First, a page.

LECTURE VIII.
CONTRACT. -- II. ELEMENTS

THE general method to be pursued in the analysis of contract is the same as that already explained with regard to possession. Wherever the law gives special rights to one, or imposes special burdens on another, it does so on the ground that certain special facts are true of those individuals. In all such cases, therefore, there is a twofold task. First, to determine what are the facts to which the special consequences are attached; second, to ascertain the consequences. The first is the main field of legal argument. With regard to contracts the facts are not always the same. They may be that a certain person has signed, scaled, and delivered a writing of a certain purport. They may be that he has made an oral promise, and that the promisee has furnished him a consideration.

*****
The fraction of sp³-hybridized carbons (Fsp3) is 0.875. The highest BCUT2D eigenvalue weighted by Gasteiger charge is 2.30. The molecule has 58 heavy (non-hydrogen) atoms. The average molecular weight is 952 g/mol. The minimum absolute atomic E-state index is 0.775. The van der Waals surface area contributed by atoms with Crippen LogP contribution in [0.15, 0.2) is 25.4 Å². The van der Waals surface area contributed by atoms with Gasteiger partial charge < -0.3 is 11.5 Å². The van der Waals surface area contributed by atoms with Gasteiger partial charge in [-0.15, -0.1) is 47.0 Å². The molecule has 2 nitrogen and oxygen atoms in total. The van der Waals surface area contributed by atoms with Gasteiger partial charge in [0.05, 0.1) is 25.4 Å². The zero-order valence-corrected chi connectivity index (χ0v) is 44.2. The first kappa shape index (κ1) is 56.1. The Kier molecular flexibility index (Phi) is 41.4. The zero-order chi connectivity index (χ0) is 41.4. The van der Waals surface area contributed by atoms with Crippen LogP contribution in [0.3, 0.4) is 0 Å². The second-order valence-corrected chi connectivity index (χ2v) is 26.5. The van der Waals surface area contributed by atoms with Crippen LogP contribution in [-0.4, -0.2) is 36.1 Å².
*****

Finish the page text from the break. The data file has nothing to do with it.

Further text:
The common element of all contracts might be said to be a promise, although even a promise was not necessary to a liability in debt as formerly understood. But as it will not be possible to discuss covenants further, and as consideration formed the main topic of the last Lecture, I will take up that first. Furthermore, as there is an historical difference between consideration in debt and in assumpsit, I shall confine myself to the latter, which is the later and more philosophical form.

It is said that any benefit conferred by the promisee on the promisor, or any detriment incurred by the promisee,

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